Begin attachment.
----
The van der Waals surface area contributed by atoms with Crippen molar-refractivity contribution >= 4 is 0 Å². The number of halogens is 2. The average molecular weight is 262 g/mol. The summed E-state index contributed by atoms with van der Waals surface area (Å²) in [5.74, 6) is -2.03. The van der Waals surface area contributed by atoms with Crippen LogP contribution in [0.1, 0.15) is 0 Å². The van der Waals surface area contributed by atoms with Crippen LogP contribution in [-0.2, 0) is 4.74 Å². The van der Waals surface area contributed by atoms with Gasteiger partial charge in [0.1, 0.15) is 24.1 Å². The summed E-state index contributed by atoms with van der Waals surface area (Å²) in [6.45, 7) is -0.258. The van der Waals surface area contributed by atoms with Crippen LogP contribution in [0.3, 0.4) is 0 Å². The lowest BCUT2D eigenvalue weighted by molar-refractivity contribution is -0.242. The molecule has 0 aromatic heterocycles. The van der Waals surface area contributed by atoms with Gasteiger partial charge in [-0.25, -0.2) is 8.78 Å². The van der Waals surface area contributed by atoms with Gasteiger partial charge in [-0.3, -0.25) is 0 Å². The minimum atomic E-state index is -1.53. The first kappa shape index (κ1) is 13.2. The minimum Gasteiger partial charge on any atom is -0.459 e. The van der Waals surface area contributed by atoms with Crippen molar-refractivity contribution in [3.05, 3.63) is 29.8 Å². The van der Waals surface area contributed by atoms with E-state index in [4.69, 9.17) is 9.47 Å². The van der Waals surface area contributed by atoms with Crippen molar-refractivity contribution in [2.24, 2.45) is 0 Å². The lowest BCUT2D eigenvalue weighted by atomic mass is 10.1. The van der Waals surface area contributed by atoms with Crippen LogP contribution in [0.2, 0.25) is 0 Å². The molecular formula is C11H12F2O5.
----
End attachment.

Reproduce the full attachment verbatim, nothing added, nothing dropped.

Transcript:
The van der Waals surface area contributed by atoms with Crippen molar-refractivity contribution >= 4 is 0 Å². The number of halogens is 2. The average molecular weight is 262 g/mol. The summed E-state index contributed by atoms with van der Waals surface area (Å²) in [5.74, 6) is -2.03. The van der Waals surface area contributed by atoms with Crippen LogP contribution in [0.1, 0.15) is 0 Å². The van der Waals surface area contributed by atoms with Crippen LogP contribution in [-0.2, 0) is 4.74 Å². The van der Waals surface area contributed by atoms with Gasteiger partial charge in [0.1, 0.15) is 24.1 Å². The summed E-state index contributed by atoms with van der Waals surface area (Å²) in [6.45, 7) is -0.258. The van der Waals surface area contributed by atoms with Crippen LogP contribution in [0.3, 0.4) is 0 Å². The lowest BCUT2D eigenvalue weighted by molar-refractivity contribution is -0.242. The molecule has 0 aromatic heterocycles. The van der Waals surface area contributed by atoms with Gasteiger partial charge in [-0.25, -0.2) is 8.78 Å². The van der Waals surface area contributed by atoms with Gasteiger partial charge in [-0.3, -0.25) is 0 Å². The minimum atomic E-state index is -1.53. The first kappa shape index (κ1) is 13.2. The minimum Gasteiger partial charge on any atom is -0.459 e. The van der Waals surface area contributed by atoms with Crippen molar-refractivity contribution in [3.05, 3.63) is 29.8 Å². The van der Waals surface area contributed by atoms with E-state index in [4.69, 9.17) is 9.47 Å². The van der Waals surface area contributed by atoms with Crippen molar-refractivity contribution in [2.24, 2.45) is 0 Å². The lowest BCUT2D eigenvalue weighted by atomic mass is 10.1. The van der Waals surface area contributed by atoms with Crippen LogP contribution in [0.2, 0.25) is 0 Å². The molecular formula is C11H12F2O5.